Gwynplaine's fixed grin and disturbing clown-like appearance was a key inspiration for comic book talents 'Bob Kane (I)' and Jerry Robinson in creating Batman's greatest enemy, The Joker.oh ho ho ho ho. In fact, when I heard about this on NPR that is what made me queue the film, because I was curious to see the evolution of the Joker character.
Something else I didn't know about this film was that it was based on a book by Victor Hugo. Now, Hugo wrote one of my favorite books ever, Les Miserables, which was the inspiration for one of my favorite musicals.
Now, because this is a Victor Hugo story there was part of me that wanted the ending to be devastating...Like if Dea died before she knew Gwynplaine was alive. But you know me, thats the tragic romantic in me. ACTUALLY, upon watching the extra features (which I almost always do, when I like the movie) I learned that Hugo had written a different ending than the one in the film. Hugo's ending had Dea being so happy that Gwynplaine was alive that she actually died. I guess it was death by stress of having so much happen in such a short period of time. Gwynplaine was so crushed that she died that he walked off the deck of the ship into the ocean and drowned. Now THAT is a proper Hugo ending!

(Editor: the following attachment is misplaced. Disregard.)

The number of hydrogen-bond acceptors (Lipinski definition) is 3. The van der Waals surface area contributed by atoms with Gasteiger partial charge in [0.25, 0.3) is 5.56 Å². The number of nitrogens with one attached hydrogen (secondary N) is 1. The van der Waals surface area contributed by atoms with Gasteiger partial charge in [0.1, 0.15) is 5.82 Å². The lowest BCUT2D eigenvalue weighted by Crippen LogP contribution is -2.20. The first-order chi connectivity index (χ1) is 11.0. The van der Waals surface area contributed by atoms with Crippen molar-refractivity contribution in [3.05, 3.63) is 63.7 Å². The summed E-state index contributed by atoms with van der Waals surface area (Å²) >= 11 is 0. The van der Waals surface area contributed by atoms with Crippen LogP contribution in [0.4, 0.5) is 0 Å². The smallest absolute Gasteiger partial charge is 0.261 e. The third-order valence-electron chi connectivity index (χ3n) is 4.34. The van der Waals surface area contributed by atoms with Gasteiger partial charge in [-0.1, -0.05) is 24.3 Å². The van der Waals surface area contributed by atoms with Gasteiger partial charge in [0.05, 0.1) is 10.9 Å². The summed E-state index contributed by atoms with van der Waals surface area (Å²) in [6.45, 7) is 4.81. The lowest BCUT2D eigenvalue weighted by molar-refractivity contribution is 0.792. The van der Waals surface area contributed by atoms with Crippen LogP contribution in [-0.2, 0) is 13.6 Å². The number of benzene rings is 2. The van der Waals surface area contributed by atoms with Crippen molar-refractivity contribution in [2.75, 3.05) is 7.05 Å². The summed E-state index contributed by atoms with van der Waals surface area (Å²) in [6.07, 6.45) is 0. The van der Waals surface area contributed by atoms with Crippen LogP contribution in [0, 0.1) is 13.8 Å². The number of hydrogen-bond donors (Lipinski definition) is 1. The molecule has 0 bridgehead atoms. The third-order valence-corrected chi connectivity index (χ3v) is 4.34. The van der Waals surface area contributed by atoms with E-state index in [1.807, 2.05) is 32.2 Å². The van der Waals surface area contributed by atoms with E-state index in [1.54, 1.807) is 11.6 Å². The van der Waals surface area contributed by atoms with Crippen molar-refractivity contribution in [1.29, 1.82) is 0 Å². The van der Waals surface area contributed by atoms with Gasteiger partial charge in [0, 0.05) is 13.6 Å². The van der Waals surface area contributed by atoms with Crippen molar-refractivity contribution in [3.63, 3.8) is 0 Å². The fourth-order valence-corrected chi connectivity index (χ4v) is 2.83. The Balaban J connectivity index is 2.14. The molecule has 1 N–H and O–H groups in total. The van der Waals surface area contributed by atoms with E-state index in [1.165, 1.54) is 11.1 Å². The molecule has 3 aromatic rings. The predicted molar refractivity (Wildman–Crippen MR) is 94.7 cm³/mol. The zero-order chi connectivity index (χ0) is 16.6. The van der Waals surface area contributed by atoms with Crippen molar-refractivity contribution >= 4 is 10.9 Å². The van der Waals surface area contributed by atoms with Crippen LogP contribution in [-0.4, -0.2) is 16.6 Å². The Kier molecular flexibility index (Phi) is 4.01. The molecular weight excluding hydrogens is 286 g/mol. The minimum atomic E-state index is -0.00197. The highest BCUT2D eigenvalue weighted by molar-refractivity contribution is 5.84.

I guess none of that stuff tells you what I thought about the movie though, does it? It was more just some stuff I found interesting. Well, what did I think? I thought it was pretty cool. It was really dark but it wasn't a horror movie at all. It really did feel like a Hugo story. I thought the acting was excellent. I think silent movies, or at least my understanding of them, could easily be cheesy. But even though the use of dialogue on the black screen was infrequent I feel like the story was very easy to understand. In fact, I think the sparing use of the dialogue sort of allowed the audience to make up what they think the characters were saying to each other. Sometimes you could read their lips, but it is also fun to make that stuff up.